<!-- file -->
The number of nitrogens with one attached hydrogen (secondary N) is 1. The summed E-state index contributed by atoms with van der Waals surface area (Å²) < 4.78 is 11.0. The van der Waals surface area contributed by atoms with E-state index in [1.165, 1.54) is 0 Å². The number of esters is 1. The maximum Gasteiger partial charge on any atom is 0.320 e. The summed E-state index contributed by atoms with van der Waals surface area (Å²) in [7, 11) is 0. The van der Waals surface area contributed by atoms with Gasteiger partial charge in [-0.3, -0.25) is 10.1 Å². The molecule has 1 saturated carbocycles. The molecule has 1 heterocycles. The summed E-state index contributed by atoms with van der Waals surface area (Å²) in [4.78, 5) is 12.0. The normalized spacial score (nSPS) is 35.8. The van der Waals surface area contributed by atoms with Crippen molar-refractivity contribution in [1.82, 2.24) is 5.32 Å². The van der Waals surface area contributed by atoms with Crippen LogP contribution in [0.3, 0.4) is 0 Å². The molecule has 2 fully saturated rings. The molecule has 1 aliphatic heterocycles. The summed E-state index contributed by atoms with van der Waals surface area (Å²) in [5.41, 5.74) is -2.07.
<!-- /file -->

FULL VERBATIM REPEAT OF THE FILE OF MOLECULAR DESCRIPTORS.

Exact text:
The number of nitrogens with one attached hydrogen (secondary N) is 1. The summed E-state index contributed by atoms with van der Waals surface area (Å²) < 4.78 is 11.0. The van der Waals surface area contributed by atoms with E-state index in [1.165, 1.54) is 0 Å². The number of esters is 1. The maximum Gasteiger partial charge on any atom is 0.320 e. The summed E-state index contributed by atoms with van der Waals surface area (Å²) in [7, 11) is 0. The van der Waals surface area contributed by atoms with Gasteiger partial charge in [-0.3, -0.25) is 10.1 Å². The molecule has 1 saturated carbocycles. The molecule has 1 heterocycles. The summed E-state index contributed by atoms with van der Waals surface area (Å²) in [4.78, 5) is 12.0. The normalized spacial score (nSPS) is 35.8. The van der Waals surface area contributed by atoms with Crippen molar-refractivity contribution in [1.82, 2.24) is 5.32 Å². The van der Waals surface area contributed by atoms with Crippen LogP contribution in [0.3, 0.4) is 0 Å². The molecule has 2 fully saturated rings. The molecule has 1 aliphatic heterocycles. The summed E-state index contributed by atoms with van der Waals surface area (Å²) in [5.41, 5.74) is -2.07.